8. Trust in God – I found trusting in God’s love, goodness, and ability to heal was of paramount importance to me personally. I’m so sorry so many within the psychiatric industry believe belief in the “Holy Spirit” and “God” is proof a person is “delusional” or “psychotic.” Especially since torturing people for belief in God is actually illegal in the US, and denial of the Holy Spirit is actually the one and only unforgivable sin in the entire Holy Bible.

    I hope all within the medical community will some day learn about these common sense ways of healing. And that the antidepressants and ADHD drugs can cause the bipolar symptoms. And the neuroleptics can cause psychosis:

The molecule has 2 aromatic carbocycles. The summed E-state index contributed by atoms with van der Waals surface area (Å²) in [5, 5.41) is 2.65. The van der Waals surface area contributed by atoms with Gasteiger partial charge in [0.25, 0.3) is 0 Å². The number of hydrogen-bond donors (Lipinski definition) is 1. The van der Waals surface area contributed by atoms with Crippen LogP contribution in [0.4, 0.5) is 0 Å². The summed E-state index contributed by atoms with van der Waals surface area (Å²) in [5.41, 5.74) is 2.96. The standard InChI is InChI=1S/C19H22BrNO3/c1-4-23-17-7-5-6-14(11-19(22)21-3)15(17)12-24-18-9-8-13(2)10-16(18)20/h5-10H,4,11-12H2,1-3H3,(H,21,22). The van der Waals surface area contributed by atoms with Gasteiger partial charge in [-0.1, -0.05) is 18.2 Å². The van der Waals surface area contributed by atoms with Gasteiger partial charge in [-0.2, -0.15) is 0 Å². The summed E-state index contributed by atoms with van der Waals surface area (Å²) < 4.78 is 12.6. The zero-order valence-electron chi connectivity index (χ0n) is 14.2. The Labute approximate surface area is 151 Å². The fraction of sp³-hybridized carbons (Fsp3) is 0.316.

“neuroleptics … may result in … the anticholinergic intoxication syndrome … Central symptoms may include memory loss, disorientation, incoherence, hallucinations, psychosis, delirium, hyperactivity, twitching or jerking movements, stereotypy, and seizures.”

    So, treating all psychosis with neuroleptics is stupid.

    Thank God I escaped the iatrogenic insanity of today’s psychiatric system. And perhaps I’ve found the unrepentant hypocrites Dante claimed belonged in the lowest depth of hell? And the reason Jesus claimed he will be coming back for a judgement day, not a free forgiveness day? Who knows? But I hope the medical community wakes up soon and realizes their “dirty little secret” way of covering up easily recognized iatrogenesis and child abuse isn’t so classy, and may not actually be wise or clever, after all.

    Thanks, as always, for you common sense recommendations on healing, James.